‘An optimist never fails to delight me. What gorgeous creatures. They really do represent tragedy in its purest form. To imagine that one loves life! What a perfectly wonderful delusion; what a beautiful misunderstanding. What a joke! Oh yes: an optimist is always better than a half-hearted pessimist. One ought to go the whole hog, even when one is disastrously wrong.’ (Pyetr Turgidovsky)
There are many pleasures one can get from reading Pyetr Turgidovsky, not least the realisation that, however depressed you are, you will never have so little faith in humankind as he. I took to the garden this morning and buried myself in a sandpit before re-reading the closing chapters of Turgidovky’s most recent work, Delicious Air of Life (or the Ugly God-damned Wife). Here I encountered a previously forgotten passage in which a character called Alexsei castigates a character called Yuriy for his ‘tiresome allegiance to mere melancholia’. Yuriy, it turns out, is a fan of films by Swedish melancholy-monger Ingmar Bergman. Alexsei, it turns out, is not.
‘These charlatans drive a weasel up my arse,’ he complains, charmingly. ‘They only take it so far, you see. They show that life is miserable; they remind us that death is near; they explore the innate selfishness and ultimate incompatibility of human beings, only to relent at the last minute with some airy-fairy nonsense about how life is ninety-eight percent tragedy, but every now and again one has an interesting conversation with someone on a sunny day which almost makes it worth while. Almost makes it worth while! Nonsense. Such moments, if they ever occur, make nothing worthwhile. In fact, they make everything all the more tragic. Heed not this soft-headed approach; this ruinous two percent of life-making delightfulness. Don’t fool yourself into thinking that one sweet sunset makes fifty years of pain worth living. It simply doesn’t’.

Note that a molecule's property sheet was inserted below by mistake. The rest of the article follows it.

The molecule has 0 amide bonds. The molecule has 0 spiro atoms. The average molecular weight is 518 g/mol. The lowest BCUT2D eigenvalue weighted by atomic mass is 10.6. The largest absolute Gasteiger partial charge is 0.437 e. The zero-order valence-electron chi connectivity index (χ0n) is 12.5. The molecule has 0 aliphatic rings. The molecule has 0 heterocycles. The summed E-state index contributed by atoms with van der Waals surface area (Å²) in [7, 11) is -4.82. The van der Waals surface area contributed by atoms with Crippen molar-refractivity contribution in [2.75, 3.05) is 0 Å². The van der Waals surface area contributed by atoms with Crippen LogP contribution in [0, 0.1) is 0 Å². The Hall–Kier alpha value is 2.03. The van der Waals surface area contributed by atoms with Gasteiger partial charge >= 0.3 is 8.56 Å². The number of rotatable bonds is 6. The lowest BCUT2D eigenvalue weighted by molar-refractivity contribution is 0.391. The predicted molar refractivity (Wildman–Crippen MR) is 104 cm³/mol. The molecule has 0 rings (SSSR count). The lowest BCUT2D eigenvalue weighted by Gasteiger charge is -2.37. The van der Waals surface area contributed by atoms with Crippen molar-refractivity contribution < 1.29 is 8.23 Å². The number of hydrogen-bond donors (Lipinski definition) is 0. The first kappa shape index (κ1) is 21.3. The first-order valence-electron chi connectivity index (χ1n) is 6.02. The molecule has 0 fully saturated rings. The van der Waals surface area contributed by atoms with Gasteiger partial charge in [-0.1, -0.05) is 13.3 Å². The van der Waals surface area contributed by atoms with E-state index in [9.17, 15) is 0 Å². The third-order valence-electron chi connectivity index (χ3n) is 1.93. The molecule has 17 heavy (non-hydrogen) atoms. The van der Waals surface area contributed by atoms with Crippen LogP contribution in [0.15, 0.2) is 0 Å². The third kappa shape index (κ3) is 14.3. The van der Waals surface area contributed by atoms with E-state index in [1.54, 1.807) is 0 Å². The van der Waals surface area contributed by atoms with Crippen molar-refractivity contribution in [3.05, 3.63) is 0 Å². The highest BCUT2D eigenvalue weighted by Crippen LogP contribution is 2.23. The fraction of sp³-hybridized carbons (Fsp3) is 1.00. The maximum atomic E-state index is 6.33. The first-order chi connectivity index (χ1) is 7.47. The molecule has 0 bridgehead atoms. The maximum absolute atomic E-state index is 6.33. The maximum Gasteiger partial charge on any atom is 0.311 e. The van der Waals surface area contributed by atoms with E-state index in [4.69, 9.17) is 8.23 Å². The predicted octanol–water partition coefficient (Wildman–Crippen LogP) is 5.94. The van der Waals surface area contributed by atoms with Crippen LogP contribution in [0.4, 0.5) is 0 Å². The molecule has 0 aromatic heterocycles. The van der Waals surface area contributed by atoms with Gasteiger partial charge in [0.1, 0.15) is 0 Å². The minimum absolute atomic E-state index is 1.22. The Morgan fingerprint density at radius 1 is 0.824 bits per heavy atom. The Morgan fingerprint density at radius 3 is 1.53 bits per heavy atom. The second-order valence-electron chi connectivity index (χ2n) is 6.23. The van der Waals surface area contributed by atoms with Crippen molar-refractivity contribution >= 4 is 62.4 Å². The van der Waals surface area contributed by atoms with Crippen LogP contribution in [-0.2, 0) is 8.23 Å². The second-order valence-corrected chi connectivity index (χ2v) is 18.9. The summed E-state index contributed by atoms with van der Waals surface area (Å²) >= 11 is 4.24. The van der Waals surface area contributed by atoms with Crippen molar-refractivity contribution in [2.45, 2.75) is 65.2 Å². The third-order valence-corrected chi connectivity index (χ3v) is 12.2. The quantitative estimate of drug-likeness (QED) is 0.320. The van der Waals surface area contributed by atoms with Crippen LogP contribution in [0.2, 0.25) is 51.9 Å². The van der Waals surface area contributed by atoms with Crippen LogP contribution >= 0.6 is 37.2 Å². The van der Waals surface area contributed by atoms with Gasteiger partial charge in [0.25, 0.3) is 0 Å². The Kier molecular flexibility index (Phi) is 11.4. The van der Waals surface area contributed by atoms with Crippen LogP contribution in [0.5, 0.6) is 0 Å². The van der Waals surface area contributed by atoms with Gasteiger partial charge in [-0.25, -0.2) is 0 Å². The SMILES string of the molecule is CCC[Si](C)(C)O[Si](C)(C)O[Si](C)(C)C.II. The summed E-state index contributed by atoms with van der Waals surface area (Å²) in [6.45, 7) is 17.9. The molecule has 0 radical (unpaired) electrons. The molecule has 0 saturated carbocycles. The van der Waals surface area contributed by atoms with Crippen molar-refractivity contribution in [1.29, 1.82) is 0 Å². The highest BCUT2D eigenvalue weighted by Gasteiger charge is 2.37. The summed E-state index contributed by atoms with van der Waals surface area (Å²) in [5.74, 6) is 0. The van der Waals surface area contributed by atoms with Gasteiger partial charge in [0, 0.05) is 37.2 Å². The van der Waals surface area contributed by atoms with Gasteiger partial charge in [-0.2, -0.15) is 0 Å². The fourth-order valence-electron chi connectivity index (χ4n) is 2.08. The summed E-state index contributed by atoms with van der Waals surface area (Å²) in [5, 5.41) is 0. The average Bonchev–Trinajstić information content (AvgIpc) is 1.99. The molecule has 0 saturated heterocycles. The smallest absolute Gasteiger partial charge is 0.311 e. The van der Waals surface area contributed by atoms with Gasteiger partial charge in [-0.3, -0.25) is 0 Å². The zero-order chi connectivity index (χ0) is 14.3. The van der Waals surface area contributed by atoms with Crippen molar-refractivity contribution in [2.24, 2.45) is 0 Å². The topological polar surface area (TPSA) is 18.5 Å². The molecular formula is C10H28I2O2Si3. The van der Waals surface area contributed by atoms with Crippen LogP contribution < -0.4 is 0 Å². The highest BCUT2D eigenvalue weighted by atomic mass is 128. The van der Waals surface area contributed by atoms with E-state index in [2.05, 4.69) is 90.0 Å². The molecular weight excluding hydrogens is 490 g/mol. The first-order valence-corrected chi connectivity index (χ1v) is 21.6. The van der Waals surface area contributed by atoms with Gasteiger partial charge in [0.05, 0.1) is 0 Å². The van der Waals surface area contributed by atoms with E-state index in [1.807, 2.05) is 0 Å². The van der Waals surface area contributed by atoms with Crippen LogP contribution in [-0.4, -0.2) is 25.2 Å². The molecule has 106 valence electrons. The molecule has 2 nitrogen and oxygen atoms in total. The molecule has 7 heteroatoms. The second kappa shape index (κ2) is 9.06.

Lovely stuff, representing Turgidovsky at his miserable best. Also a timely reminder of this year’s most interesting literary discovery: Turgidovsky juvenalia. Okay, so there’s a fair amount of dross to be found amongst Turgidovsky’s early, unpublished work. But there are gems too. Incompatible (a poem, of sorts) is probably not one of them, though it deserves a mention nevertheless. After all, it can only interest us to know that the ‘ultimate incompatibility of human beings’ (as mentioned above) has been a Turgidovskian motif right from the beginning. Or can it? I suppose we might expect a teenager to think himself essentially incapable of forging any kind of human relationship – and in this sense, Incompatible is no more than typical. ‘I am incompatible with my family. I am incompatible with my friends. I am incompatible with the girl I passed on the street the other day. I am…’ – so on and so forth. Relatively uninspiring, and unsurprising stuff. Still, it does show a remarkable consistently, reminding us of Turgidovsky’s admirable refusal to cast off teenage angst – to enter the adult world with all his scars intact, unhealed, and bleeding profusely over all the pages of his pleasantly unpleasant novels.